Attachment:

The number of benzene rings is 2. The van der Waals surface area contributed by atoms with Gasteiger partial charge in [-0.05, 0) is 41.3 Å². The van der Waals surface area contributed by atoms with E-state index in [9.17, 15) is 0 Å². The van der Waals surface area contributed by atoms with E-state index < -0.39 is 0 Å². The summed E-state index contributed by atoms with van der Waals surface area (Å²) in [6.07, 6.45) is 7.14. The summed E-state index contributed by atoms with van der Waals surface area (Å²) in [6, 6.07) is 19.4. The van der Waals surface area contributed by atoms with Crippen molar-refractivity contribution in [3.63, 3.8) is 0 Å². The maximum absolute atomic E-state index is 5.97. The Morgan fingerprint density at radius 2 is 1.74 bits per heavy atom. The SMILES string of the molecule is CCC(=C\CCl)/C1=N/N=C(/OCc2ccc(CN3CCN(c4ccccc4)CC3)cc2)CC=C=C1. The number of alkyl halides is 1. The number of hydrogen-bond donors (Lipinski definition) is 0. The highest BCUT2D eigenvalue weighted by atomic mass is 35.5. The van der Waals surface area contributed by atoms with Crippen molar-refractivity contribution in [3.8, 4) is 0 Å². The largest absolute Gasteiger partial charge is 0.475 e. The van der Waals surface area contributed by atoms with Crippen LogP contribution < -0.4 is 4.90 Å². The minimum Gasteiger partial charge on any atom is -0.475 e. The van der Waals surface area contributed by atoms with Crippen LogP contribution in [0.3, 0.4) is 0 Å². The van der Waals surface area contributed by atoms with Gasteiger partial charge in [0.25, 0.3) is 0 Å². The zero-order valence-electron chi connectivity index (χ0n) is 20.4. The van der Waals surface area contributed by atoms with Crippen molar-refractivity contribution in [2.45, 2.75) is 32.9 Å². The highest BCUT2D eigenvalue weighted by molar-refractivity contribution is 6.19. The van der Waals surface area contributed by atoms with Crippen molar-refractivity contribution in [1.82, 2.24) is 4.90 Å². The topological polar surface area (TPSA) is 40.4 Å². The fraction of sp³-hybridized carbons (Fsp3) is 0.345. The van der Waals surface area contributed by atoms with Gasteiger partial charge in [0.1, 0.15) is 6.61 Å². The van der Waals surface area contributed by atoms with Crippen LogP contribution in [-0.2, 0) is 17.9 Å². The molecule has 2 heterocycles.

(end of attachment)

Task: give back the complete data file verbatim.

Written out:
The number of benzene rings is 2. The van der Waals surface area contributed by atoms with Gasteiger partial charge in [-0.05, 0) is 41.3 Å². The van der Waals surface area contributed by atoms with E-state index in [9.17, 15) is 0 Å². The van der Waals surface area contributed by atoms with E-state index < -0.39 is 0 Å². The summed E-state index contributed by atoms with van der Waals surface area (Å²) in [6.07, 6.45) is 7.14. The summed E-state index contributed by atoms with van der Waals surface area (Å²) in [6, 6.07) is 19.4. The van der Waals surface area contributed by atoms with Crippen molar-refractivity contribution in [3.63, 3.8) is 0 Å². The maximum absolute atomic E-state index is 5.97. The Morgan fingerprint density at radius 2 is 1.74 bits per heavy atom. The SMILES string of the molecule is CCC(=C\CCl)/C1=N/N=C(/OCc2ccc(CN3CCN(c4ccccc4)CC3)cc2)CC=C=C1. The number of alkyl halides is 1. The number of hydrogen-bond donors (Lipinski definition) is 0. The highest BCUT2D eigenvalue weighted by atomic mass is 35.5. The van der Waals surface area contributed by atoms with Crippen molar-refractivity contribution in [3.8, 4) is 0 Å². The largest absolute Gasteiger partial charge is 0.475 e. The van der Waals surface area contributed by atoms with Crippen LogP contribution < -0.4 is 4.90 Å². The minimum Gasteiger partial charge on any atom is -0.475 e. The van der Waals surface area contributed by atoms with Crippen LogP contribution in [0.3, 0.4) is 0 Å². The van der Waals surface area contributed by atoms with Gasteiger partial charge in [0.25, 0.3) is 0 Å². The zero-order valence-electron chi connectivity index (χ0n) is 20.4. The van der Waals surface area contributed by atoms with Crippen molar-refractivity contribution in [2.45, 2.75) is 32.9 Å². The highest BCUT2D eigenvalue weighted by molar-refractivity contribution is 6.19. The van der Waals surface area contributed by atoms with Crippen molar-refractivity contribution in [1.82, 2.24) is 4.90 Å². The topological polar surface area (TPSA) is 40.4 Å². The fraction of sp³-hybridized carbons (Fsp3) is 0.345. The van der Waals surface area contributed by atoms with Gasteiger partial charge in [0.1, 0.15) is 6.61 Å². The van der Waals surface area contributed by atoms with Crippen LogP contribution in [-0.2, 0) is 17.9 Å². The molecule has 2 heterocycles.